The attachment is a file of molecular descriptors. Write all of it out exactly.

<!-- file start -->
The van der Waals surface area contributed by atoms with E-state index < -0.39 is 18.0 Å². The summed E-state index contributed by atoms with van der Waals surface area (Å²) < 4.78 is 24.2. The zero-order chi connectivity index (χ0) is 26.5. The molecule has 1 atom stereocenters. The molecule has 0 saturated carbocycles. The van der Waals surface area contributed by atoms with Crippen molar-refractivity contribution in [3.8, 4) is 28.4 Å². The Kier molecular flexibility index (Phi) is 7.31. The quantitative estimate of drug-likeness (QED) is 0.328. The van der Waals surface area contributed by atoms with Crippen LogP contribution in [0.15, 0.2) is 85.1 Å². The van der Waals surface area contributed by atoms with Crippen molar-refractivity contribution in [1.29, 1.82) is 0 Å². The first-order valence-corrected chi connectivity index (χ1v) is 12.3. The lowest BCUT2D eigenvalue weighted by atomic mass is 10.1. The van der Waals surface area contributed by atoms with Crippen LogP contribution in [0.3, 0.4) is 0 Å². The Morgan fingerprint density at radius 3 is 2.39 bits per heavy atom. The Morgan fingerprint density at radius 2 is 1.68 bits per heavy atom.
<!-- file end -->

The van der Waals surface area contributed by atoms with E-state index < -0.39 is 18.0 Å². The summed E-state index contributed by atoms with van der Waals surface area (Å²) < 4.78 is 24.2. The zero-order chi connectivity index (χ0) is 26.5. The molecule has 1 atom stereocenters. The molecule has 0 saturated carbocycles. The van der Waals surface area contributed by atoms with Crippen molar-refractivity contribution in [3.8, 4) is 28.4 Å². The Kier molecular flexibility index (Phi) is 7.31. The quantitative estimate of drug-likeness (QED) is 0.328. The van der Waals surface area contributed by atoms with Crippen LogP contribution in [0.15, 0.2) is 85.1 Å². The van der Waals surface area contributed by atoms with Crippen molar-refractivity contribution in [1.29, 1.82) is 0 Å². The first-order valence-corrected chi connectivity index (χ1v) is 12.3. The lowest BCUT2D eigenvalue weighted by atomic mass is 10.1. The van der Waals surface area contributed by atoms with Crippen LogP contribution in [0.3, 0.4) is 0 Å². The Morgan fingerprint density at radius 3 is 2.39 bits per heavy atom. The Morgan fingerprint density at radius 2 is 1.68 bits per heavy atom.